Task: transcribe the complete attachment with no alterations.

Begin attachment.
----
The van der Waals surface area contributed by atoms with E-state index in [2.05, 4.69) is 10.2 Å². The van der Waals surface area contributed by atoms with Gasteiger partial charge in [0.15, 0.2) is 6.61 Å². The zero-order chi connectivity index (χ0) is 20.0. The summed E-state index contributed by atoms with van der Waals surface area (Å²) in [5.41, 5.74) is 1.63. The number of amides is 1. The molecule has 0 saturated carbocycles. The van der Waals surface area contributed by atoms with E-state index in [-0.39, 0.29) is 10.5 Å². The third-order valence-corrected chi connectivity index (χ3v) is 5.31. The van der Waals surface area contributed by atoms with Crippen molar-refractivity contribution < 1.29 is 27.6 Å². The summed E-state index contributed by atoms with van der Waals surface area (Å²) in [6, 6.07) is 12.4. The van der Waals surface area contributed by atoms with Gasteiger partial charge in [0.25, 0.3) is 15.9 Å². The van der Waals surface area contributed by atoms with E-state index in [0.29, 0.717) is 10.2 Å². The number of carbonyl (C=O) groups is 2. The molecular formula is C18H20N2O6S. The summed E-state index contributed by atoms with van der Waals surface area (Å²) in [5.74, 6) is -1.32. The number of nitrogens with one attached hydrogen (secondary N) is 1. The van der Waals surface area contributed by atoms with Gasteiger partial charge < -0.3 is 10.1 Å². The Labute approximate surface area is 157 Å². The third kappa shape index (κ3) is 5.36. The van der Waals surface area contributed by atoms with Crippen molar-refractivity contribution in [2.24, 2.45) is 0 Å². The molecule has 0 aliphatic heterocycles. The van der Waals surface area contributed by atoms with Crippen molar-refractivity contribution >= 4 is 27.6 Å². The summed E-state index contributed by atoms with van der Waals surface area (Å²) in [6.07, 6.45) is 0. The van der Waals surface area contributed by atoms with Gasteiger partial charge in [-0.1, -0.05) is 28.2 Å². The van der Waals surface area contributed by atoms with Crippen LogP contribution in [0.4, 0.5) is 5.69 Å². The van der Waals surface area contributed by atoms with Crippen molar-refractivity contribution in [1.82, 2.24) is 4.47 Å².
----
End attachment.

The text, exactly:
The van der Waals surface area contributed by atoms with E-state index in [2.05, 4.69) is 10.2 Å². The van der Waals surface area contributed by atoms with Gasteiger partial charge in [0.15, 0.2) is 6.61 Å². The zero-order chi connectivity index (χ0) is 20.0. The summed E-state index contributed by atoms with van der Waals surface area (Å²) in [5.41, 5.74) is 1.63. The number of amides is 1. The molecule has 0 saturated carbocycles. The van der Waals surface area contributed by atoms with E-state index in [-0.39, 0.29) is 10.5 Å². The third-order valence-corrected chi connectivity index (χ3v) is 5.31. The van der Waals surface area contributed by atoms with Crippen molar-refractivity contribution < 1.29 is 27.6 Å². The summed E-state index contributed by atoms with van der Waals surface area (Å²) in [6, 6.07) is 12.4. The van der Waals surface area contributed by atoms with Gasteiger partial charge in [0.25, 0.3) is 15.9 Å². The van der Waals surface area contributed by atoms with E-state index in [0.29, 0.717) is 10.2 Å². The number of carbonyl (C=O) groups is 2. The molecular formula is C18H20N2O6S. The summed E-state index contributed by atoms with van der Waals surface area (Å²) in [5.74, 6) is -1.32. The number of nitrogens with one attached hydrogen (secondary N) is 1. The van der Waals surface area contributed by atoms with Gasteiger partial charge < -0.3 is 10.1 Å². The Labute approximate surface area is 157 Å². The third kappa shape index (κ3) is 5.36. The van der Waals surface area contributed by atoms with Crippen molar-refractivity contribution in [2.24, 2.45) is 0 Å². The molecule has 0 aliphatic heterocycles. The van der Waals surface area contributed by atoms with Crippen molar-refractivity contribution >= 4 is 27.6 Å². The summed E-state index contributed by atoms with van der Waals surface area (Å²) in [6.07, 6.45) is 0. The van der Waals surface area contributed by atoms with Gasteiger partial charge in [-0.1, -0.05) is 28.2 Å². The van der Waals surface area contributed by atoms with Crippen LogP contribution in [0.4, 0.5) is 5.69 Å². The van der Waals surface area contributed by atoms with Crippen molar-refractivity contribution in [1.82, 2.24) is 4.47 Å².